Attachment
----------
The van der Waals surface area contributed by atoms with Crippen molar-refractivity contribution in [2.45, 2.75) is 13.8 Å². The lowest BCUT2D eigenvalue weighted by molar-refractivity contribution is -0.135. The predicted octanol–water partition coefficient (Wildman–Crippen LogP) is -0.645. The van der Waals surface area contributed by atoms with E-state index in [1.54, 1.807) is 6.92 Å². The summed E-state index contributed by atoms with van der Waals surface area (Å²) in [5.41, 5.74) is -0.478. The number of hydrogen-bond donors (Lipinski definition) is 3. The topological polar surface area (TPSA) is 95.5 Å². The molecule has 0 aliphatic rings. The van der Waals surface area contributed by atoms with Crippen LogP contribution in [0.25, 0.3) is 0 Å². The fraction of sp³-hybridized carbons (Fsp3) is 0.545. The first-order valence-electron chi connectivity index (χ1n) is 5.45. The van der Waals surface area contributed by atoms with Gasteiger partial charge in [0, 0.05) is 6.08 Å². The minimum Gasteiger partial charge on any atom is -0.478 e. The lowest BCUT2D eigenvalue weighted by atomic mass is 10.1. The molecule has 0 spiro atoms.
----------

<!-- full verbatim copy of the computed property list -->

The van der Waals surface area contributed by atoms with Crippen molar-refractivity contribution in [2.45, 2.75) is 13.8 Å². The lowest BCUT2D eigenvalue weighted by molar-refractivity contribution is -0.135. The predicted octanol–water partition coefficient (Wildman–Crippen LogP) is -0.645. The van der Waals surface area contributed by atoms with E-state index in [1.54, 1.807) is 6.92 Å². The summed E-state index contributed by atoms with van der Waals surface area (Å²) in [5.41, 5.74) is -0.478. The number of hydrogen-bond donors (Lipinski definition) is 3. The topological polar surface area (TPSA) is 95.5 Å². The molecule has 0 aliphatic rings. The van der Waals surface area contributed by atoms with Crippen LogP contribution in [0.25, 0.3) is 0 Å². The fraction of sp³-hybridized carbons (Fsp3) is 0.545. The first-order valence-electron chi connectivity index (χ1n) is 5.45. The van der Waals surface area contributed by atoms with Gasteiger partial charge in [0, 0.05) is 6.08 Å². The minimum Gasteiger partial charge on any atom is -0.478 e. The lowest BCUT2D eigenvalue weighted by atomic mass is 10.1. The molecule has 0 spiro atoms.